Pseuderanthemum carruthersii was originally described by Seemann (1866) as Eranthemum carruthersii from specimens collected by John MacGillivray on two islands (Aneityum and Erromango) in the south of the Vanuatu (former New Hebrides) archipelago, most probably in November and December 1853 (MacGillivray 1854). According to Smith (1991) there are three syntypes in BM (one without number from Erromango and two from Aneityum under MacGillivray 30) while Heine (1976) stated there are several specimens with at least the holotype in K and an isotype in BM. Both authors (Heine 1976, Smith 1991) were relying on a manuscript note from C.B. Clarke on the sheet from Erromango (BM001041151) to apply the name E. carruthersii. Smith (1991) chose this sheet (BM001041151) as the lectotype of the name E. carruthersii based on the note from Clarke describing this specimen with a short corolla tube of ca. 1 cm long. According to Clarke (in herb. and in Smith 1991), the two other syntypes MacGillivray 30 from Aneityum in BM have a longer corolla tube (1.8–2.5 cm) and would represent a cultivated form of E. carruthersii. Also, Choopan et al. (2018) wrongly mentioned that Guillaumin (1948) designated the lectotype in BM.

Since P. carruthersii is a variable species and a highly regarded ornamental plant; it has been introduced multiple times from various sources and cultivated in European nurseries especially during the second half of the nineteen century. This has resulted in a plethora of names under Eranthemum, many of them being published in horticultural magazines several times with different authorships and, later on, combined or not under Pseuderanthemum and Siphoneranthemum by taxonomists. For most of the names, there is no herbarium specimen, the diagnosis is often short and/or incomplete and almost no lectotypification work has been done. It is not our intention to deal with the lectotypification and formal synonymization of all the names. Several authors have dealt, though incompletely, with the synonymization at the species or variety levels (see Fosberg 1955, Heine 1976, Fosberg and Sachet 1980, Smith 1991, Fosberg et al. 1993, Choopan et al. 2018) mainly depending on leaf shape and type of variegation.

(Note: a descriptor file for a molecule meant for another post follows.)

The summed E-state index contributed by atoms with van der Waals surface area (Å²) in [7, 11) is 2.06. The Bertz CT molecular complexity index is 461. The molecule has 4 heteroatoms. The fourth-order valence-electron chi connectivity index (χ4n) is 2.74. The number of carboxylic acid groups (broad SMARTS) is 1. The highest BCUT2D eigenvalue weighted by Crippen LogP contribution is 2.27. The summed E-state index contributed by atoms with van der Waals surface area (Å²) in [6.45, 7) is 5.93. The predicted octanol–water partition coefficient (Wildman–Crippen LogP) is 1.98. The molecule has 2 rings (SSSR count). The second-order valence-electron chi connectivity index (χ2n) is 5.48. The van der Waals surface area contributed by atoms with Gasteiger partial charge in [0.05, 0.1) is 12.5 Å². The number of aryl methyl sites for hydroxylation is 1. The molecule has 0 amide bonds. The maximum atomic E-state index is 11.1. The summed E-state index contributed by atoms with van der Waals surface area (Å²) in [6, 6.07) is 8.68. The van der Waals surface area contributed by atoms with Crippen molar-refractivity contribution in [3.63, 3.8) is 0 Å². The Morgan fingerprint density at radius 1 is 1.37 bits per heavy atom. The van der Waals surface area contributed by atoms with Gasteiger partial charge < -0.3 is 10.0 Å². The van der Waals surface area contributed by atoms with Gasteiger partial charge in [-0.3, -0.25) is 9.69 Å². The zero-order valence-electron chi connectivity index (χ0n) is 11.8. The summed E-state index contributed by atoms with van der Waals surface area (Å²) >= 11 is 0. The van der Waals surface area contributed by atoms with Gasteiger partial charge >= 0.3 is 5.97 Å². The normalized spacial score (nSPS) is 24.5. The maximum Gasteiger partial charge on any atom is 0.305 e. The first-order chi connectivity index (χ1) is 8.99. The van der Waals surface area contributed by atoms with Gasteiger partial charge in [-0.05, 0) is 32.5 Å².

Among all the names published so far, two are of particular interest for this work. The first one is the recently lectotypified Pseuderanthemum maculatum (G.Lodd.) I.M.Turner (Turner 2016) as, according to the designated lectotype (see illustration in Loddiges 1822), it is a reasonable match to P. carruthersii s.l. If this is the case, the name P. maculatum would have priority over P. carruthersii. The protologue does not give any indication about where the cultivated P. maculatum comes from but later Regel (1860) stated it comes from “India orientalis”. The second name is Eranthemum marmoratum W.Bull. According to the description of the vegetative parts of E. marmoratum in Bull’s horticultural catalogue (Bull 1874), this name might apply either to a cultigen of the new species or to a similar mottled-leaved Graptophyllum pictum. As there is no illustration or any herbarium specimen known to apply to the name E. marmoratum, it is best to consider this name as a doubtful one.

Taxonomy of the new species

Pseuderanthemum melanesicum Gâteblé, Ramon & Butaud, sp. nov.

Figs 1, 2, 3


Pseuderanthemum melanesicum Gâteblé, Ramon & Butaud is most similar to some cultigens of P. carruthersii but differs from them by its carnose leaf texture vs. chartaceous, by its pedicels and sepals with glandular hairs vs. eglandular hairs, by its glabrous petals and tube vs. hairy petals and tube and by its short and enlarged corolla tube vs. longer cylindrical corolla tube.


NEW CALEDONIA. Province des Iles Loyauté: Lifou, plant cultivated at the Agricultural Research Station Saint Louis at Mont-Dore, 4 December 2018, G. Gâteblé 1072 (holotype P; isotypes NOU [NOU089981, NOU090339]).